November 2016 – Saheela Mohammed
It started off as an idea almost four years ago – a book to introduce engineering to young children. With the help of Professor Elena Rodriguez-Falcon, the University of Sheffield Faculty of Engineering Communications Team and members from the Women in Engineering Student Society, we have published a children’s book, produced a virtual reality game and now in November 2016, a campaign and microsite based on Suzie and Ricky have all been launched.
Changing perceptions of engineering has already been established as a need in both industry and academia, and this campaign is one part of our answer to this complex problem. The ‘Engineering Is’ campaign was launched in the Houses of Parliament on November 3rd with backing from the Royal Academy of Engineering.
It was a thank you event for our book team who have produced the book but also a new chapter in bringing the full ‘Engineering Is’ campaign to life. Professor Rodriguez-Falcon introduced the book and handed the floor to the three inspirational speakers who each explained why they backed Engineering Is.
Dr Rothman pointed out the significance of engineering in the world around us and that engineering is about “finding a creative solution for things that matter”.
This was echoed by Roma Agrawal who discussed the creativity that engineering allows. She talked about changing the perception of engineering to match it to professions we know so well – Roma rightfully questioned, “We know what lawyers and doctors do, why don’t we know what engineers do?”
Mr Paul Blomfield (the MP for Sheffield Central) delivered the keynote speech, describing why he supported the campaign. He discussed how he would like to see more engineers in the sector with the shortages currently experiences across the country. He mentioned how innovative the story of Suzie and Ricky is in describing the different types of engineering to children.
The audience and speakers were treated to a preview of the cartoon and the mini games on the website www.engineeringis.co.uk with the help of associates from Field Design who created the website. We also had some time to experience the games ourselves at the end, whilst networking with the guests in the room.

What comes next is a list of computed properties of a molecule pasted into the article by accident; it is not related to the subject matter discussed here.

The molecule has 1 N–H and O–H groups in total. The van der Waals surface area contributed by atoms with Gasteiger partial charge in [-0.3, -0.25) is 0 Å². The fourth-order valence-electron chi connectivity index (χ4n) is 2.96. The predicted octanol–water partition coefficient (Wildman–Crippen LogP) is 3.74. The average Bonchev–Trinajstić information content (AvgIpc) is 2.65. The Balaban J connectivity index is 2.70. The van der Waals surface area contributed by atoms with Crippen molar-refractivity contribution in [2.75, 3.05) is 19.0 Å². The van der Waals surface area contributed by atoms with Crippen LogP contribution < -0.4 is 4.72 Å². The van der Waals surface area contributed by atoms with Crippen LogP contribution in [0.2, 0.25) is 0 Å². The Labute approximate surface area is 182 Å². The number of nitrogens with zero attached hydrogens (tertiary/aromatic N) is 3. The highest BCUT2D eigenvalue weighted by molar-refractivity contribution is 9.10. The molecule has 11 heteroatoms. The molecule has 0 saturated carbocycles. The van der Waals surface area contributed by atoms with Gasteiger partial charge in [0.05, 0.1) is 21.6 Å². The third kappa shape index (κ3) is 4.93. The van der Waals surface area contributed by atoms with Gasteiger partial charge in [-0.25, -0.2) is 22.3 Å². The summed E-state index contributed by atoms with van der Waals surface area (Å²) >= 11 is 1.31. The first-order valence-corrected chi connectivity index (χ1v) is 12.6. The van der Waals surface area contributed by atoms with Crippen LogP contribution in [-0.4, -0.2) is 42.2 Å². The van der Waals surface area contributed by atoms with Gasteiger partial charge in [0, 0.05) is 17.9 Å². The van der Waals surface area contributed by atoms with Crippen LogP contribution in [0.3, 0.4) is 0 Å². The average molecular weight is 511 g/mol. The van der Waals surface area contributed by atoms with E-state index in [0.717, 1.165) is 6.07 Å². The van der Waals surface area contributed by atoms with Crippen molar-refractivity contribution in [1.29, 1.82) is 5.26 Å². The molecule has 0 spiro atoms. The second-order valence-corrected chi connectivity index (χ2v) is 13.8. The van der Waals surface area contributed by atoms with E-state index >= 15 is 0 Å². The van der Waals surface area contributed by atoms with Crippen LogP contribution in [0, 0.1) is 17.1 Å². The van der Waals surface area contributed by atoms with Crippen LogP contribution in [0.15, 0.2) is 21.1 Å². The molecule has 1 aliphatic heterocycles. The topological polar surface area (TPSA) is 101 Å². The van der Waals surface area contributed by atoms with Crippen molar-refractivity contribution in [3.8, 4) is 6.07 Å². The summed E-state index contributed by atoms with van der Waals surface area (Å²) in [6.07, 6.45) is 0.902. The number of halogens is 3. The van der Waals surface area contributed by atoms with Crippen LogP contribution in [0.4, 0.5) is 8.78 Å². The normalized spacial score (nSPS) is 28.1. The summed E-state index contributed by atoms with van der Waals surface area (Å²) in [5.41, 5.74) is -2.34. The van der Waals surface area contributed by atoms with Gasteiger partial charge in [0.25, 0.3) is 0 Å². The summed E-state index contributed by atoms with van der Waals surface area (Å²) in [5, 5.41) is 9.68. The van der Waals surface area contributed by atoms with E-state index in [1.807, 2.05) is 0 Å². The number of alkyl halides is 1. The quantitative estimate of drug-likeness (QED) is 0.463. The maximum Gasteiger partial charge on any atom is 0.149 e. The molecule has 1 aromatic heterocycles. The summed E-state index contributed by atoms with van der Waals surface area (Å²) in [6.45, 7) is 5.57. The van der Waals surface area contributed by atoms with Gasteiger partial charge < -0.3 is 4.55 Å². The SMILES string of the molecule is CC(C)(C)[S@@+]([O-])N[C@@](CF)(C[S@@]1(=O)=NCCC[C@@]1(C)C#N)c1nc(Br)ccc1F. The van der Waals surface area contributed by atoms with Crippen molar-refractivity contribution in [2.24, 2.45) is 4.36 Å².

Elizabeth Kapasa, the editor of the children’s book and an alumna of the university, later spoke about the book character conceptualisation and the “genuine joy [she] felt in bringing the books to as many children as possible”.
Giving children as young as three of four the chance to watch the cartoon, play the game, and be introduced to the idea of engineering all while they are at home or in the classroom is a great way of instilling that engineering can be an option. That is where the Engineering Is campaign can make an impact. On visiting the website, you are able to download an electronic copy of the book upon signing up, see the media available but also download resources such as lesson plans developed with the help of experienced teachers.
In a similar way to engineering a new product, bringing this campaign to life has taken a lot of thought and creativity. We need to keep pushing and supporting campaigns like this to challenge perception to make a difference. Where better to start than right at the beginning, where children are only just learning about the world without any preconceptions and make them ask the question what kind of engineer would they be?
On behalf of the Women in Engineering Student Society, I would like to thank Sheli Smith for making this whole campaign happen. The event was attended by Pro-Vice-Chancellor Professor Mike Hounslow, Angela Smith MP for Penistone & Stocksbridge, Clive Betts MP for Sheffield East as well as representatives from the Royal Academy of Engineering, IMechE, WhereWomenWork, members of the WiE Society, students, alumni and members of staff from the Wall of Women.